The Advantages & Disadvantages of Remote Working
17th November 2014
There has always been an element of remote working in workforces of all sectors. Sometimes it’s been through necessity, other times it has been through choice. But the digital revolution that started in the mid–late-1990s heralded a new age of remote working. The biggest change was that jobs requiring the worker to be at the desk on a computer could theoretically be carried out from home. As technology improved and internet and mobile phone costs dropped, this possibility changed into a real opportunity, which many companies have embraced. Indeed in 2014 the right to request flexible working from your employer was enshrined in law (with some conditions).
But has the increased uptake of remote working had a negative or a positive effect? If you’re considering it for yourself or your employees, take a look at the pros and cons.
The flexibility to work whatever hours you want to is an attractive proposition for many employees. Offices typically open at 8:30 a.m. and close at 6:00 p.m. and there are security considerations to take account of, but if an employee can work from their home office this is not a problem.
Remote working is great for parents of school-age children as it allows them to do the morning and afternoon school runs and make up the time later on. While this probably only applies to parents of children who are old enough to look after themselves while the parents work, it remains a great way for parents to stay in work. Those with caring duties can also benefit from being able to stop work when a need arises and pick up later on, too.
Avoiding rush hour
Nobody likes being stuck in a traffic jam or on an overcrowded train twice a day, but this is the reality for most commuters working 9–5 in town and city centres. Not only is it stressful for commuters themselves, it’s adding fuel costs, train fares (which are invariably hiked at peak hours) and pollution that could be avoided if they stayed at home.
Larks, owls and hummingbirds
We all have different peaks and troughs of alertness governed by our circadian rhythms. Some of us wake up raring to go at 6 a.m., others are at our most alert in the evenings, and the rest are comfortable with working evenly before and after midday or have several peaks and troughs per day – and maybe a siesta. Employers can get the most of their staff if they allow them to work when they’re most alert, and that usually means working from home.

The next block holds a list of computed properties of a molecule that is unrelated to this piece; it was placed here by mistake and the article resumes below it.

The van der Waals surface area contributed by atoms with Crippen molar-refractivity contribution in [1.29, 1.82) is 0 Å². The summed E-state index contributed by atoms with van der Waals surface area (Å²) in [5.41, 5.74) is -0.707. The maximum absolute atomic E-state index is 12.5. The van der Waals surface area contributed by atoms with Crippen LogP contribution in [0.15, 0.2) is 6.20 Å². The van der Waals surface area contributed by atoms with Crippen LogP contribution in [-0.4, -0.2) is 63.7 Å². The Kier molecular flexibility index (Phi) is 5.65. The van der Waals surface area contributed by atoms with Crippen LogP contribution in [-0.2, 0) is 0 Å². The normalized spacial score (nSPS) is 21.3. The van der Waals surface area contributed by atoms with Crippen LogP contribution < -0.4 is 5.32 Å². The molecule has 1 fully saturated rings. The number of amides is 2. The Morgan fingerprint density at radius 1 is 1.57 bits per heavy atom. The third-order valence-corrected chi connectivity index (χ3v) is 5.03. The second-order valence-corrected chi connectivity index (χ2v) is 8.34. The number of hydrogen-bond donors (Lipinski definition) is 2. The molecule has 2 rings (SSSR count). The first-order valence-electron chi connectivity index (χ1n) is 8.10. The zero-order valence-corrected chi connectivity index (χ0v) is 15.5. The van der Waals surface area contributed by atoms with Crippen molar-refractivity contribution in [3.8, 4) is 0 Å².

Saves company money
While their salaries might be the same, allowing staff to work from home saves on heating, security, electricity, parking spaces, coffee and all sorts of surprising expenditures.
The office can be a convivial place, where friendships are formed and post-work social groups can help people to feel more included. Those who work away from the office can feel isolated from all that and colleagues can view them as “outsiders” who aren’t part of the company structure. While many employees are quite happy to live without the work social scene and the banter, there’s a good number who never warm to working away from the rest of the office.
While you wouldn’t grant remote working to employees you didn’t completely trust, you still need to pay some attention to the number of hours they are working. The practices of using webcams and monitoring computer desktops are not unheard of and although they partly emulate the situation in an open office, some people feel uncomfortable with this level of monitoring. However it is necessary to have at least some proof that the claimed hours are being worked – there are cases of remote workers putting in a fraction of the hours they claim for, or even running other businesses on the side whilst being paid by an employer.
Separating home and work
Some people need that office environment to give them a kick into action. It could be the murmur of the colleagues, the tapping of the keyboards or simply the fact that they know they are there to work, but it’s the only way they can get to work. For these people, it’s a matter of splitting the home life from the work life and having a physical boundary between the two that’s the problem. They can’t get out of bed (or, for that matter, stay in bed) and start work without that journey to the other side.
If it’s difficult to get a member of staff motivated to work in the office, it’s going to be even trickier getting them to work from home. They might end up putting the hours in but it can be half-hearted and with random hours that make it difficult for colleagues to get in touch with them.
You’d never watch a bit of daytime TV or pop to the local café from your office desk, but this is all too easy for the unmonitored remote worker to do. Just a quick check of the news headlines, a dip into Bargain Hunt or an espresso round the corner can soon turn into an hour without productivity that will have to be made up later. While there’s a case for taking a little time off at unconventional hours (see larks, owls and hummingbirds above), it’s when all-too-accessible distractions can be reached willy-nilly that problems can start.